and social studies.
Tutor.comis nowavailable for the iPad,
iPhone and iTouch. With this option, Tu-
tor.com becomes a mobile companion.
This allows students to connect to a live
tutor even when they’re on the go.
To access Tutor.com for free, log on to
www.tutor.com/military.
International Public Library
International Public Library (IPL) is a
public service organization and teaching/
learning environment, better known as
ipl2. This library has put together a fun
and educational collection of websites just
for teens, focusing on the issues that mat-
ter most to them. This takes the guesswork
out of finding trustworthy sites that appeal
to what teens care about.
Ipl2 has well-organized categories, such
as school and homework help, graphic
novels, teen poetry, handling your financ-
es, and health and sexuality. Ipl2 provides
quality sources approved by librarians so
teens can be sure the information on ipl2
is information they can trust.
To access ipl2, visit www.ipl.org
Quizlet
Quizlet is an online learning tool devel-
oped by a high school sophomore who was
given a task of learning 111 animal names
in French. Deciding that it would be best to
create the flashcards online, this highschool
student ultimately developed a website that
has helpedover 7millionstudents andteach-
ers since it launched seven years ago.
Quizlet is a great way to study languages,
vocabulary and much more. Writing and
studying flashcards has always been an ef-
fective tool for memorization and study
drills. Quizlet provides the same opportu-
nity in an online environment with many
“flashcards”already preparedandavailable.
However, if students would like create their
own, they still may do so.
Quizlet provides sixdifferent studymodes:
flashcards, learn mode, scatter, speller, test
and space race. All modes help students
prepare andstudy for tests ina fun, interac-
tive online setting. Andtomake quizlet even
easier and more accessible, an app is avail-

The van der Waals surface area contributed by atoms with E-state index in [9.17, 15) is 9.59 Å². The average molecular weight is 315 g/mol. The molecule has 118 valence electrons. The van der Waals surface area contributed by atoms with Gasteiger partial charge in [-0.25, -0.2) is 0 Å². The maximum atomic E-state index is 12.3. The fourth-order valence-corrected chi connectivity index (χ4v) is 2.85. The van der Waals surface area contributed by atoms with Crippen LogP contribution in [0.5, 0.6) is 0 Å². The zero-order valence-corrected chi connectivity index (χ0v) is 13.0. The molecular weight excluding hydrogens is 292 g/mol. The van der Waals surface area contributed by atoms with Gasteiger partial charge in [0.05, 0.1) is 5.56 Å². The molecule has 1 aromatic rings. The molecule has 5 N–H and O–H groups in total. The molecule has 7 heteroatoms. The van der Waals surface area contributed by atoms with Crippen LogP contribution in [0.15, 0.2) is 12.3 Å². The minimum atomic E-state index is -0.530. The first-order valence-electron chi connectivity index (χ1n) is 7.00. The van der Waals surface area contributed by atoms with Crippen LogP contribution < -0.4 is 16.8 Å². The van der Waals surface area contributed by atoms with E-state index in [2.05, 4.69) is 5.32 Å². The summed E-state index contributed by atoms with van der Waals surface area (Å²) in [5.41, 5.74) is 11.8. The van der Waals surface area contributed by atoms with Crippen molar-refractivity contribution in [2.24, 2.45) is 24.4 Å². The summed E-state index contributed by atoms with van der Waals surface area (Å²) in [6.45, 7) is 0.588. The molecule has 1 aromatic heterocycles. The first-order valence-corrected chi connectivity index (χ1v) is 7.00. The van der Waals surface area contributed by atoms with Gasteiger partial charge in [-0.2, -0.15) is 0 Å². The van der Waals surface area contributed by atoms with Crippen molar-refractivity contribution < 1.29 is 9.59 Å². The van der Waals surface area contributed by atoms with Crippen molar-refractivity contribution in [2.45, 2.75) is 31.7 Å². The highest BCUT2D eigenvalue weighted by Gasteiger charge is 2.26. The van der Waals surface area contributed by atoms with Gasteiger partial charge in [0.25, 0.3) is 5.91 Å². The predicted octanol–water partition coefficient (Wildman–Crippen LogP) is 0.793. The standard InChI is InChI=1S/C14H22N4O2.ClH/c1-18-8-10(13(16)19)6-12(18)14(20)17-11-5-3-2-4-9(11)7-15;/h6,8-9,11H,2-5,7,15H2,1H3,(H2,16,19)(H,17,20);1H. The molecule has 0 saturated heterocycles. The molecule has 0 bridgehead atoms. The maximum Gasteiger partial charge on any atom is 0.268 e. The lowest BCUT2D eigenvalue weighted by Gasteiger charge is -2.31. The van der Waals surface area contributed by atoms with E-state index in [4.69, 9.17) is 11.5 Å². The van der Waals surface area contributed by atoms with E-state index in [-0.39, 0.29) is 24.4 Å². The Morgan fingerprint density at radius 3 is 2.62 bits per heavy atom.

able for the iPhone. With this app, studying
can easily take place on the go.
To access Quizlet’s free services, log on to
www.quizlet.com
Technology has advanced learning in so
many ways. Students canbenefit frommany
websites to help them learn, study and re-
search. The ones listed here are only a few.
As educators andparents, we canencourage
students to find their best way to learn by
exploringvarious websites available tothem.
Not all students learnthe same way, andnot
all can study the same way, which is why
access tothese online resources is sobenefi-
cial.
— For information on educational websites or
any K-12 education-related questions, please
contact the Naval Base Ventura County school
liaison officer at 805-989-5211 or email
monica.james@navy.mil.
Need a tutor? Check out these online resources first
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Seabee Chapel
Port Hueneme
Building 1433
Phone: (805) 982-4358
Fax: (805) 982-5364
Protestant
Sunday worship service: 9 a.m.
Choir rehearsal: Wednesday, 6 p.m.
Catholic Mass
Sunday: 11:15 a.m.
Confession by prior appt.: 10:45 a.m.
Wednesday: 11:30 a.m.
Confession by prior appt.: 11 a.m.
Christian Bible Studies
Women’s Bible Study: Tuesday,
10 a.m.; Wednesday, 9:30 a.m.,
“Duty or Delight: Knowing Where
You Stand With God.”
Men’s Prayer Meeting: Wednesday,
5:30 p.m.
All Hands Bible Study: Thursday,
11:30 a.m.
Catholic Religious Education
Pre-K through high school
Tuesdays, 5:30 to 6:30 p.m.
Chapel of Faith
Point Mugu
Building 121
Phone: (805) 989-7967
Fax: (805) 989-7968
Protestant
Episcopal service: 11 a.m.
Catholic Mass
Sunday: 9 a.m.
Confession by prior appt.: 8:15 a.m.
Thursday: 11:30 a.m.
Confession by prior appt.: 11 a.m.
Chaplains serving NBVC
Lt. Cmdr. Jeffrey Han
Command Chaplain
Lt. Lesa Welliver
Staff Chaplain
Father Antony Berchmanz
Catholic Priest
Worship schedule
As people, we often build walls or bar-
riers between one another. If you are
married, you may have had one or more
of those frigid nights where you are either
getting or giving the cold shoulder.
It’s not hard to build a barrier. It only
takes a careless word, a thoughtless act
or a bad hair day to add some blocks to
that wall.
If I asked, “What did you say or do to
get that kind of response from your
spouse?” chances are you probably
wouldn’t even remember. That’s how easy
it is to block ourselves off from one an-
other.
Barriers are not built up only in mar-